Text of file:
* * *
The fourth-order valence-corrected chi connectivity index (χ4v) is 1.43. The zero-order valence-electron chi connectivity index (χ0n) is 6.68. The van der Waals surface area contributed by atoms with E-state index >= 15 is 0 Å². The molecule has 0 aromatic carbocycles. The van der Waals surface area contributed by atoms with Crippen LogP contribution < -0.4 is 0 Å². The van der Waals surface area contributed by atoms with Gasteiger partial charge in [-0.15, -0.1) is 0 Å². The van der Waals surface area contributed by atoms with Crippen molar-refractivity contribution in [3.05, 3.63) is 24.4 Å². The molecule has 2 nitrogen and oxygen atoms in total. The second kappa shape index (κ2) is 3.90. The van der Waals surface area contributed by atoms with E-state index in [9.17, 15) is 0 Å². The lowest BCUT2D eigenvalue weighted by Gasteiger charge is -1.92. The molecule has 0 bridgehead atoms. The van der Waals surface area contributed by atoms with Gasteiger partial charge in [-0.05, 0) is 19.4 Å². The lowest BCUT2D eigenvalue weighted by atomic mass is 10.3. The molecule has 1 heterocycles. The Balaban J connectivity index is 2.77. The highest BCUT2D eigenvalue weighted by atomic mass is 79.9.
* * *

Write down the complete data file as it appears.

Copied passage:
The fourth-order valence-corrected chi connectivity index (χ4v) is 1.43. The zero-order valence-electron chi connectivity index (χ0n) is 6.68. The van der Waals surface area contributed by atoms with E-state index >= 15 is 0 Å². The molecule has 0 aromatic carbocycles. The van der Waals surface area contributed by atoms with Crippen LogP contribution < -0.4 is 0 Å². The van der Waals surface area contributed by atoms with Gasteiger partial charge in [-0.15, -0.1) is 0 Å². The van der Waals surface area contributed by atoms with Crippen molar-refractivity contribution in [3.05, 3.63) is 24.4 Å². The molecule has 2 nitrogen and oxygen atoms in total. The second kappa shape index (κ2) is 3.90. The van der Waals surface area contributed by atoms with E-state index in [9.17, 15) is 0 Å². The lowest BCUT2D eigenvalue weighted by Gasteiger charge is -1.92. The molecule has 0 bridgehead atoms. The van der Waals surface area contributed by atoms with Gasteiger partial charge in [-0.05, 0) is 19.4 Å². The lowest BCUT2D eigenvalue weighted by atomic mass is 10.3. The molecule has 1 heterocycles. The Balaban J connectivity index is 2.77. The highest BCUT2D eigenvalue weighted by atomic mass is 79.9.